SAHARA
 

Directed by Breck Eisner. USA. 2005.


Talking Pictures alias talkingpix.co.uk
 
 


 
 

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The first Clive Cussler film based on his Dirk Pitt series is about Pitt’s search for a Civil War ship that has drifted to Africa against the backdrop of a water poisoning plot in rebel run Mali.

A vehicle more for Matthew McConnaughy (who also executive produces) to show off his six pack and winning smile while on location in Africa, it does work as a piece of Hollywood action entertainment.  The check list is fully catered for: funny sidekick; vulnerable but capable girl; British villain and exotic locations.  

A lot of action-adventure novels you cannot imagine appearing on the screen - novels by Cussler, Matthew Reilly, Tom Clancy - because of their sheer size in terms of shift in location especially the geography.  So credit must be given to the screenwriters for being so economical with the script, setting up a lot of character development while also showing us how extravagant Pitt and his sidekick are in their intiative, a great sight is Pitt and sidekick surfboarding across the desert.  It is helpful to know that these heroes are not muscle bound like Stallone or Schwarzenegger, but instead are trained in the US Navy it is this mix of strength and intelligence that shows off their strong suits.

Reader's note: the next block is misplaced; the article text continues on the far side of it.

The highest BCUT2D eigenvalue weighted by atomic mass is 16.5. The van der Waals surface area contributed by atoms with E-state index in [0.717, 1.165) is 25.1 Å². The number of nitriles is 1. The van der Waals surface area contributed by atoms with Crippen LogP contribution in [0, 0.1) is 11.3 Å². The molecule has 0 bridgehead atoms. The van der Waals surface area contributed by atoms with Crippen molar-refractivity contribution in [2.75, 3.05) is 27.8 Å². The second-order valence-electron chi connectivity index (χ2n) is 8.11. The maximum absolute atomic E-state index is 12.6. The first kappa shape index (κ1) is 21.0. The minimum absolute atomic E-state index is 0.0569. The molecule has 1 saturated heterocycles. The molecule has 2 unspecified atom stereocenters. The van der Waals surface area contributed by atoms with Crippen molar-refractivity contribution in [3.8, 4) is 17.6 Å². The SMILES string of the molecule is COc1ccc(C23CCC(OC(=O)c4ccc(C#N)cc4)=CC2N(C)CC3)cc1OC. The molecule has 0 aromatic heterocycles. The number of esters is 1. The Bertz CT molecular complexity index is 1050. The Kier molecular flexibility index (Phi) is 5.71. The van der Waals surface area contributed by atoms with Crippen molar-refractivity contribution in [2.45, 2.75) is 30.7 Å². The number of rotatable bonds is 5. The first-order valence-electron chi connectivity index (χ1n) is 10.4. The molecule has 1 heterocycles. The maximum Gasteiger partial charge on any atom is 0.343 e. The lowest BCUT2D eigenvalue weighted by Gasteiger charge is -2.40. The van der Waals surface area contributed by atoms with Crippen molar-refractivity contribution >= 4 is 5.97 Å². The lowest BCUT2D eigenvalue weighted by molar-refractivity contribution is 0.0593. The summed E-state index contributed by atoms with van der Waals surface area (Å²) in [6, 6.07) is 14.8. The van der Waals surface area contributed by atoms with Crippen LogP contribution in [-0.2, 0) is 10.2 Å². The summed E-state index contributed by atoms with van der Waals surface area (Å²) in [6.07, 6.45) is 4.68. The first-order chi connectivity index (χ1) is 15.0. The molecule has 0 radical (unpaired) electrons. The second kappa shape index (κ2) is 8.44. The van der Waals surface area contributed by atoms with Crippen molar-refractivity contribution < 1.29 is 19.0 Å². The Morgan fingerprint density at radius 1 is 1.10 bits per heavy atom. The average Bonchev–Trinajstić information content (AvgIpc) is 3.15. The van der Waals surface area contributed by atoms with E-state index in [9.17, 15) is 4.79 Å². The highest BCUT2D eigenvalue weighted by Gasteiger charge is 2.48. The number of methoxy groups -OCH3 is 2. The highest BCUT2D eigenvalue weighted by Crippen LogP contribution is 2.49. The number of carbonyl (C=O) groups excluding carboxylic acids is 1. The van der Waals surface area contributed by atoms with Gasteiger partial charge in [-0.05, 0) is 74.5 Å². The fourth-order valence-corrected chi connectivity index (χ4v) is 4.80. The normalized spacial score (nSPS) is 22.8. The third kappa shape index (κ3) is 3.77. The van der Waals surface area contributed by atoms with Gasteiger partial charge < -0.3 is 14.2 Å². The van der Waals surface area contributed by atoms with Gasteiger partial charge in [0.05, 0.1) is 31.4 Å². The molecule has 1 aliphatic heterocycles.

It says nothing about the political ideology of Africa, it does sympathise with the rebels who are in a struggle against a leading dictator, treating Africans more as sideshows, but the photography does cast the nature as a more than worthy character.

The ending is typical of most action films, the heroes get what they want and the villains all meet a nasty end.  McConnaughy and Penelope Cruz have a certain chemistry and Cruz does well in a role more like Karen Black in Raiders of the Lost Ark, than Denise Richards in The World is Not Enough.  But the star again is Steve Zahn who excels in a supporting sidekick as he has done since he first appeared in That Thing You Do! he has been playing the same role for nearly ten years and his ability to not age physically and still remain both funny and refreshing in his roles.

It has been likened to a Bond film, and you do see the film makers attempting to make a new franchise, however, too often the film gets caught up in a far-fetched plot that attempts to have a conscience in regard to America’s awful foreign policy by having an American who is not an agent, politician or hero but a treasure hunter who has as much access to everywhere as anyone else he could be.  An everyman in a not so every day situation in unfortunately a run of the mill action picture which is nevertheless entertaining.

Jamie Garwood
 
 
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